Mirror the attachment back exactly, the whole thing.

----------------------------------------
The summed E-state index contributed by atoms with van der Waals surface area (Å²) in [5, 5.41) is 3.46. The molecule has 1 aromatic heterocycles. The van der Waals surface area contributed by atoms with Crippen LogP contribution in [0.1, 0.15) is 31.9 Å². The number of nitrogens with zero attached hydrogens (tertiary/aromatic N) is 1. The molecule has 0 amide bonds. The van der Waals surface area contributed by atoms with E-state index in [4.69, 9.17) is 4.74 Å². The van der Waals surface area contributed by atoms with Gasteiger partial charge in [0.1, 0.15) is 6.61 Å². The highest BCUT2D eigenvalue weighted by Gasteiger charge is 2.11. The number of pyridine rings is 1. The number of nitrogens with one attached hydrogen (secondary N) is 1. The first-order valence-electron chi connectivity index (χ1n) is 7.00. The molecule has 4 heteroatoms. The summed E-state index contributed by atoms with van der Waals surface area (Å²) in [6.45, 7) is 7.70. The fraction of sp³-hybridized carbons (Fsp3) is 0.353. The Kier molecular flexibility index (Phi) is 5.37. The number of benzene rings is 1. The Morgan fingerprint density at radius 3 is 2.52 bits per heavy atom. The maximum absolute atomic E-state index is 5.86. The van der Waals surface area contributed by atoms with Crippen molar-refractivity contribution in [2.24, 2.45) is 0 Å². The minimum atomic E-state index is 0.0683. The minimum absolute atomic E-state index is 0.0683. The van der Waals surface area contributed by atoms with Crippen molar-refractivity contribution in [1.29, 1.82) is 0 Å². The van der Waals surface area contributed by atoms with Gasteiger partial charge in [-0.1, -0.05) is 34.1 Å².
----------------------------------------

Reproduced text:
The summed E-state index contributed by atoms with van der Waals surface area (Å²) in [5, 5.41) is 3.46. The molecule has 1 aromatic heterocycles. The van der Waals surface area contributed by atoms with Crippen LogP contribution in [0.1, 0.15) is 31.9 Å². The number of nitrogens with zero attached hydrogens (tertiary/aromatic N) is 1. The molecule has 0 amide bonds. The van der Waals surface area contributed by atoms with E-state index in [4.69, 9.17) is 4.74 Å². The van der Waals surface area contributed by atoms with Gasteiger partial charge in [0.1, 0.15) is 6.61 Å². The highest BCUT2D eigenvalue weighted by Gasteiger charge is 2.11. The number of pyridine rings is 1. The number of nitrogens with one attached hydrogen (secondary N) is 1. The first-order valence-electron chi connectivity index (χ1n) is 7.00. The molecule has 4 heteroatoms. The summed E-state index contributed by atoms with van der Waals surface area (Å²) in [6.45, 7) is 7.70. The fraction of sp³-hybridized carbons (Fsp3) is 0.353. The Kier molecular flexibility index (Phi) is 5.37. The number of benzene rings is 1. The Morgan fingerprint density at radius 3 is 2.52 bits per heavy atom. The maximum absolute atomic E-state index is 5.86. The van der Waals surface area contributed by atoms with Crippen molar-refractivity contribution in [2.24, 2.45) is 0 Å². The minimum atomic E-state index is 0.0683. The minimum absolute atomic E-state index is 0.0683. The van der Waals surface area contributed by atoms with Crippen molar-refractivity contribution in [1.29, 1.82) is 0 Å². The van der Waals surface area contributed by atoms with Gasteiger partial charge in [-0.1, -0.05) is 34.1 Å².